The problem with the inner bezel was quickly diagnosed as the stem and the gear for the inner bezel had rusted together. Separating them proved to be difficult, and when they did finally part I initially thought that the gear would need to be replaced – a real blow as they can be difficult to find without buying a complete donor watch.

In extreme cases of corrosion, the hole through the inner gear loses its squared profile and no longer slides onto the second squared section of the stem. When this happens, a replacement gear is the only option and they can be very hard to find. Even in donor watches it’s not uncommon for the gear to be missing as there is nothing holding it in place once the stem has been removed, and can easily be lost.

Thankfully, on closer inspection the parts only had surface rust and the square profile was salvageable, so once cleaned and refinished both parts could be re-used and the bezel was up and running again. (I’ve described how the inner bezel on an Aquastar works in the past when I wrote about the Aquastar 63 – see that post here.)

Once the stem problem had been solved, I could remove the watch from the case and I was encouraged by the condition of the dial and hands. Apart from a little debris, they were in excellent condition with all the original lume intact.

Based on the condition of the case it’s hardly surprising that the movement hadn’t been serviced for many years and the oils had solidified. A service was all that was needed to put things right before turning my attention to the cosmetic work.

The case, although scruffy, was still in reasonable condition and needed no more than a thorough cleaning and a new caseback gasket. The crystal too, despite having a few deep scratches, polished up nicely. As all the lume was still intact there was nothing else to do but rebuild, so here’s the watch back in one piece.


Lemania Chronograph (Lemania Cal. 1872)…

I’ve written about a number of British Military chronographs already on the blog, but this one is something of a rarity, a two pusher chronograph from Lemania.

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Lemania produced chronographs for the British Military from the 1940′s onwards, the majority of them having just a single pusher; subsequent presses of the pusher start, stop and reset the chronograph and there is no way to restart the timer without resetting. The earliest watches were built around the Lemania cal. 15CHT and later models, introduced in the 1960′s, were powered by Lemania’s excellent cal. 2220. I’ve written about both models in the past, see the 15CHT here, and the 2220 here.

In the early 1970′s the Ministry of Defence made a significant change to the defence standardisation document relating to wrist chronographs (DEF STAN 66-4), subsequently allowing a chronograph to have either ‘one or two pushpieces’.

This opened the door for the use of more commercially viable (read: cheaper) movements, namely the Valjoux cal. 7733. For the next decade the majority of mechanical chronographs were supplied by four companies; Hamilton, Precista, Newmark and CWC  (see an example here), until the introduction of the quartz chronograph rendered them obsolete.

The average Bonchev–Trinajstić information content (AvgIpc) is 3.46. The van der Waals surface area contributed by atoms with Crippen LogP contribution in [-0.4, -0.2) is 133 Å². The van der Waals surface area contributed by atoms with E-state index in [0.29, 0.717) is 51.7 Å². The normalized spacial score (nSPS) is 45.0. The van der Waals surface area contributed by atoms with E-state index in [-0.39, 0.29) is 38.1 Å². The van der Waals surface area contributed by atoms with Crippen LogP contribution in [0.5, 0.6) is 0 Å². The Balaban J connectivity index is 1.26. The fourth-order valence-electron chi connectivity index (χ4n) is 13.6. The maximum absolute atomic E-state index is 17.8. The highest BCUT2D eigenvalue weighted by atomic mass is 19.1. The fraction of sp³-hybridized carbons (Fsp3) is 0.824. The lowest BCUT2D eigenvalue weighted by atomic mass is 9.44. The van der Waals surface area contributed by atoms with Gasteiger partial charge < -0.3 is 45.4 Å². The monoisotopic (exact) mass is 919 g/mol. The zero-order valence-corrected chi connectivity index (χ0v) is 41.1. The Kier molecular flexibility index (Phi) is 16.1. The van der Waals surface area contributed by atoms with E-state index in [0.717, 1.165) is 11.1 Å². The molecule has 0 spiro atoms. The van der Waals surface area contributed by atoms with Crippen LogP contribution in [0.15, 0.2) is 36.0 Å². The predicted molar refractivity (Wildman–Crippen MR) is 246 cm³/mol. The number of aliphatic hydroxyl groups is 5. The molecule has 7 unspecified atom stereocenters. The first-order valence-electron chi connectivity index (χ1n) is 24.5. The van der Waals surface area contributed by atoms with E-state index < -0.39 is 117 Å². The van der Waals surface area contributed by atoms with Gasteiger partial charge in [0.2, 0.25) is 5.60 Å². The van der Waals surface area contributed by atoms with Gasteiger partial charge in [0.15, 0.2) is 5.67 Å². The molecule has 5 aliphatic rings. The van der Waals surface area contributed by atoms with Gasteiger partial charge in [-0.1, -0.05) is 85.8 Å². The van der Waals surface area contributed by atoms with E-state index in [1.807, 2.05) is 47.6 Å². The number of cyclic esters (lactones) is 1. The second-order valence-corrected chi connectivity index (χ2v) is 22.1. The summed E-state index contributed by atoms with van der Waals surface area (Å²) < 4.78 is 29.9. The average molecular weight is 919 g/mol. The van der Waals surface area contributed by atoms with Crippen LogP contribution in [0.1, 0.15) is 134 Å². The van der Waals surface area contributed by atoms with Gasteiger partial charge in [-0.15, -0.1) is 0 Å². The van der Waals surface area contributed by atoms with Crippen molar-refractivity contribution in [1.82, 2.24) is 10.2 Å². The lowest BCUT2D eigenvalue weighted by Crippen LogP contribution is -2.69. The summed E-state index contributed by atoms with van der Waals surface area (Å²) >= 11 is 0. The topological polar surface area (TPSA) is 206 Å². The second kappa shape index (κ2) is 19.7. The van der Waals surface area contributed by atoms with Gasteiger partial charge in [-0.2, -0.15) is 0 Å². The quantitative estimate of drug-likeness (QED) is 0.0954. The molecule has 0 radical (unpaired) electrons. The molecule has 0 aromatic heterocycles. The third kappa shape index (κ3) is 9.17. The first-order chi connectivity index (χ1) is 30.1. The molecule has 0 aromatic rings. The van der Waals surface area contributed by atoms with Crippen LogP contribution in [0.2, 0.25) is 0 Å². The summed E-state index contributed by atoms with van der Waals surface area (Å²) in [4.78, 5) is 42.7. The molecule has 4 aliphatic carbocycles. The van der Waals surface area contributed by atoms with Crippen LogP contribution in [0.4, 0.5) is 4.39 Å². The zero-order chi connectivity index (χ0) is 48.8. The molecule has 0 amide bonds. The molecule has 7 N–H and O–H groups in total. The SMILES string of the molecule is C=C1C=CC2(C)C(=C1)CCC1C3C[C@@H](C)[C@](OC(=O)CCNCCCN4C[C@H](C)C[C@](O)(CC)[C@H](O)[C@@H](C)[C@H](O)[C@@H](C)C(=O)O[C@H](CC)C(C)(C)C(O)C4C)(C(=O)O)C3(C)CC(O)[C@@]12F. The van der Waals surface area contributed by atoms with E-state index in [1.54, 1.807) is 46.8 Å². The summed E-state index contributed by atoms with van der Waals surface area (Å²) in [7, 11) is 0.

Lemania weren’t completely sidelined during this period as they also produced a limited number of two pusher chronographs. However, the watches were only issued in 1975 and 1976, making them one of the rarer military watches.

Looking at the caseback, you can see the military markings; the ’0552′ denotes that the watch was issued to a member of the Royal Navy, and the year of issue as you can see is 1975.

Inside the watch is a Lemania cal. 1872, a calibre that will be recognised by many vintage chronograph enthusiasts as it was used in many good quality civilian chronographs.

As well as being issued to British Military personnel, a small number of 1872 powered watches were also produced by Lemania for the Swedish and South African Air Forces. Although the movements may have been the same, the cases, dials and hands were different and as these watches were produced in low volumes, they are now very collectible.

The watch in this post arrived in running order and the movement was in very good condition, thanks in part to an inner dust cover which in addition to a regular caseback gasket, further protects the movement from the elements.

Though the movement needed no more than a routine service to bring it back to its best, the watch did have a few cosmetic issues. The lume in the hands had cracked, almost to the point of falling out, and the centre bosses of the hour and minute hand had lost most of their paint.

The dial had a number of stains too, all of which would need to be addressed…

Tackling stained dials is a tricky business as there is always a risk that in attempting to remove the stain, a section of paint can lift from the dial surface, or the paint can be tarnished under the stain – thankfully neither of those things happened here. The stains appeared to be patches of oil which were removed successfully, albeit very carefully, with rodico.

The old lume was removed from the hands and the centre bosses were re-painted, the paint being colour matched to the original so as not to be too obvious, and finally the hands were re-lumed, the colour of the lume being matched to the hour markers.

As a final step, the case was cleaned and the crystal polished before the watch could be rebuilt. Here it is all back in one piece.


** Many thanks to Nick Burridge for letting me feature his watch on the blog. **